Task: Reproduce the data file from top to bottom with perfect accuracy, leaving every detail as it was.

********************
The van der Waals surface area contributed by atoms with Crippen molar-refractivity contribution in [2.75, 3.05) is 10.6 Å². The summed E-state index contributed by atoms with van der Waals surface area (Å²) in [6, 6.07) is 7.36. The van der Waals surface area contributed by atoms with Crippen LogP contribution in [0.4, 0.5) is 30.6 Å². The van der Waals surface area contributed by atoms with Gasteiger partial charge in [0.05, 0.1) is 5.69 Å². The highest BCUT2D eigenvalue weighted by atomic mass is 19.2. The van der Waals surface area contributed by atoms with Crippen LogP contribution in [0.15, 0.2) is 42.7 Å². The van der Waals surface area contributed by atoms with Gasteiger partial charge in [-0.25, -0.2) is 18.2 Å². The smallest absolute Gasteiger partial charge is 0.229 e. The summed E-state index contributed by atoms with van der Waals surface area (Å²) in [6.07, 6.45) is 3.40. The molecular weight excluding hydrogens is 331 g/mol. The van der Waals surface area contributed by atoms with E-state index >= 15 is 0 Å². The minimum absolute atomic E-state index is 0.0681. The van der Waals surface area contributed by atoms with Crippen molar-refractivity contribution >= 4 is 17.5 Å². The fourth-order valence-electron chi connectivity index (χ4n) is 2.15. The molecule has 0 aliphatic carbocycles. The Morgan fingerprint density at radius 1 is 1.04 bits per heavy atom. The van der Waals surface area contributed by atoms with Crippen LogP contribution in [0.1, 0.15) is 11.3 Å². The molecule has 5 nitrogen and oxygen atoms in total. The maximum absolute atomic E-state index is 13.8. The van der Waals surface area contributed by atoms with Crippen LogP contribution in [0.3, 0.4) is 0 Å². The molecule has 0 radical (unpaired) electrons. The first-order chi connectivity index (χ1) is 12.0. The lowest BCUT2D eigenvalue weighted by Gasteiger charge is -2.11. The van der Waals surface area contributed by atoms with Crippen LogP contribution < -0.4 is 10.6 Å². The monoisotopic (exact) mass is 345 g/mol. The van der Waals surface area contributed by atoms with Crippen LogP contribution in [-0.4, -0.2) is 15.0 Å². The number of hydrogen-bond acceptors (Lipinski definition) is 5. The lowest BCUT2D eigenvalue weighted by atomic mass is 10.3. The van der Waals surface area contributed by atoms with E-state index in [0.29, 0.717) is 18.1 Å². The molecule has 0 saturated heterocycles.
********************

The van der Waals surface area contributed by atoms with Crippen molar-refractivity contribution in [2.75, 3.05) is 10.6 Å². The summed E-state index contributed by atoms with van der Waals surface area (Å²) in [6, 6.07) is 7.36. The van der Waals surface area contributed by atoms with Crippen LogP contribution in [0.4, 0.5) is 30.6 Å². The van der Waals surface area contributed by atoms with Gasteiger partial charge in [0.05, 0.1) is 5.69 Å². The highest BCUT2D eigenvalue weighted by atomic mass is 19.2. The van der Waals surface area contributed by atoms with Crippen LogP contribution in [0.15, 0.2) is 42.7 Å². The van der Waals surface area contributed by atoms with Gasteiger partial charge in [-0.25, -0.2) is 18.2 Å². The smallest absolute Gasteiger partial charge is 0.229 e. The summed E-state index contributed by atoms with van der Waals surface area (Å²) in [6.07, 6.45) is 3.40. The molecular weight excluding hydrogens is 331 g/mol. The van der Waals surface area contributed by atoms with E-state index >= 15 is 0 Å². The minimum absolute atomic E-state index is 0.0681. The van der Waals surface area contributed by atoms with Crippen molar-refractivity contribution >= 4 is 17.5 Å². The fourth-order valence-electron chi connectivity index (χ4n) is 2.15. The molecule has 0 aliphatic carbocycles. The Morgan fingerprint density at radius 1 is 1.04 bits per heavy atom. The van der Waals surface area contributed by atoms with Crippen LogP contribution in [0.1, 0.15) is 11.3 Å². The molecule has 5 nitrogen and oxygen atoms in total. The maximum absolute atomic E-state index is 13.8. The van der Waals surface area contributed by atoms with Crippen LogP contribution in [0.3, 0.4) is 0 Å². The molecule has 0 radical (unpaired) electrons. The first-order chi connectivity index (χ1) is 12.0. The lowest BCUT2D eigenvalue weighted by Gasteiger charge is -2.11. The van der Waals surface area contributed by atoms with Crippen LogP contribution < -0.4 is 10.6 Å². The monoisotopic (exact) mass is 345 g/mol. The van der Waals surface area contributed by atoms with Crippen LogP contribution in [-0.4, -0.2) is 15.0 Å². The number of hydrogen-bond acceptors (Lipinski definition) is 5. The lowest BCUT2D eigenvalue weighted by atomic mass is 10.3. The van der Waals surface area contributed by atoms with E-state index in [0.29, 0.717) is 18.1 Å². The molecule has 0 saturated heterocycles.